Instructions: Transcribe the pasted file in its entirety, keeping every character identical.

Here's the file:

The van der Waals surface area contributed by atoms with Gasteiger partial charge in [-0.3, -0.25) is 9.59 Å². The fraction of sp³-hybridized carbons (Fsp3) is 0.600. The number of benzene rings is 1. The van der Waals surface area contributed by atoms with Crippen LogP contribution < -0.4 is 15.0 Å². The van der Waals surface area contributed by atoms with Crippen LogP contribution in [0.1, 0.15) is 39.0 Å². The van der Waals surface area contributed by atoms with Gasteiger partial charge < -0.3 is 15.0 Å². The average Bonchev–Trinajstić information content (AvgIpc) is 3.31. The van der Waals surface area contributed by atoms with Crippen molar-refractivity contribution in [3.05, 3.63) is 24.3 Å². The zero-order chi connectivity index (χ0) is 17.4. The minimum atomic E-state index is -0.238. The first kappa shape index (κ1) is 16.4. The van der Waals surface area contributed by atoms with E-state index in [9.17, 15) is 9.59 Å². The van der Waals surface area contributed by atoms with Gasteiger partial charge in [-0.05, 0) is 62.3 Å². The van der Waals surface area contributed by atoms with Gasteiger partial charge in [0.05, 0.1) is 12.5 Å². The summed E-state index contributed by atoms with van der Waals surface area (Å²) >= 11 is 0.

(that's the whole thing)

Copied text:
The van der Waals surface area contributed by atoms with Gasteiger partial charge in [-0.3, -0.25) is 9.59 Å². The fraction of sp³-hybridized carbons (Fsp3) is 0.600. The number of benzene rings is 1. The van der Waals surface area contributed by atoms with Crippen LogP contribution < -0.4 is 15.0 Å². The van der Waals surface area contributed by atoms with Crippen LogP contribution in [0.1, 0.15) is 39.0 Å². The van der Waals surface area contributed by atoms with Gasteiger partial charge < -0.3 is 15.0 Å². The average Bonchev–Trinajstić information content (AvgIpc) is 3.31. The van der Waals surface area contributed by atoms with Crippen molar-refractivity contribution in [3.05, 3.63) is 24.3 Å². The zero-order chi connectivity index (χ0) is 17.4. The minimum atomic E-state index is -0.238. The first kappa shape index (κ1) is 16.4. The van der Waals surface area contributed by atoms with E-state index in [9.17, 15) is 9.59 Å². The van der Waals surface area contributed by atoms with Gasteiger partial charge in [-0.05, 0) is 62.3 Å². The van der Waals surface area contributed by atoms with Gasteiger partial charge in [0.05, 0.1) is 12.5 Å². The summed E-state index contributed by atoms with van der Waals surface area (Å²) >= 11 is 0.